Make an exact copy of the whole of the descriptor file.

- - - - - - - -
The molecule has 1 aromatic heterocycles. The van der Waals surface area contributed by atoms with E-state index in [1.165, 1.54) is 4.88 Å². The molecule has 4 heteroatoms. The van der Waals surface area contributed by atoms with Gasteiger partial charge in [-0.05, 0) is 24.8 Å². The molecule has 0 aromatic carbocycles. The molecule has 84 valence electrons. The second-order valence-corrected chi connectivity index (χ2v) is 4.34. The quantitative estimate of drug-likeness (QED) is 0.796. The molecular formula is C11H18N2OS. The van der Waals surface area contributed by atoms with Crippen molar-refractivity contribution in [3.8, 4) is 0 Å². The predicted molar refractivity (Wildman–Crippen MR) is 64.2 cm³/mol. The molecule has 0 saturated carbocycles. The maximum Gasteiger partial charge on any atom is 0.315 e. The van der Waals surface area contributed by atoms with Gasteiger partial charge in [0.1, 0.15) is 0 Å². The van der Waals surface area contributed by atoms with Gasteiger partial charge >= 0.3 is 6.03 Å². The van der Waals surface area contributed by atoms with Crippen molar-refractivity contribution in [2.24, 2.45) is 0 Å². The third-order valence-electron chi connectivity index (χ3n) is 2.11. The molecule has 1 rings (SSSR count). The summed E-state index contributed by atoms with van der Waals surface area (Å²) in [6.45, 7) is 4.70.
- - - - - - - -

The molecule has 1 aromatic heterocycles. The van der Waals surface area contributed by atoms with E-state index in [1.165, 1.54) is 4.88 Å². The molecule has 4 heteroatoms. The van der Waals surface area contributed by atoms with Gasteiger partial charge in [-0.05, 0) is 24.8 Å². The molecule has 0 aromatic carbocycles. The molecule has 84 valence electrons. The second-order valence-corrected chi connectivity index (χ2v) is 4.34. The quantitative estimate of drug-likeness (QED) is 0.796. The molecular formula is C11H18N2OS. The van der Waals surface area contributed by atoms with Crippen molar-refractivity contribution in [3.8, 4) is 0 Å². The predicted molar refractivity (Wildman–Crippen MR) is 64.2 cm³/mol. The molecule has 0 saturated carbocycles. The maximum Gasteiger partial charge on any atom is 0.315 e. The van der Waals surface area contributed by atoms with Gasteiger partial charge in [0.1, 0.15) is 0 Å². The van der Waals surface area contributed by atoms with Gasteiger partial charge >= 0.3 is 6.03 Å². The van der Waals surface area contributed by atoms with Crippen molar-refractivity contribution in [2.24, 2.45) is 0 Å². The third-order valence-electron chi connectivity index (χ3n) is 2.11. The molecule has 1 rings (SSSR count). The summed E-state index contributed by atoms with van der Waals surface area (Å²) in [6.45, 7) is 4.70.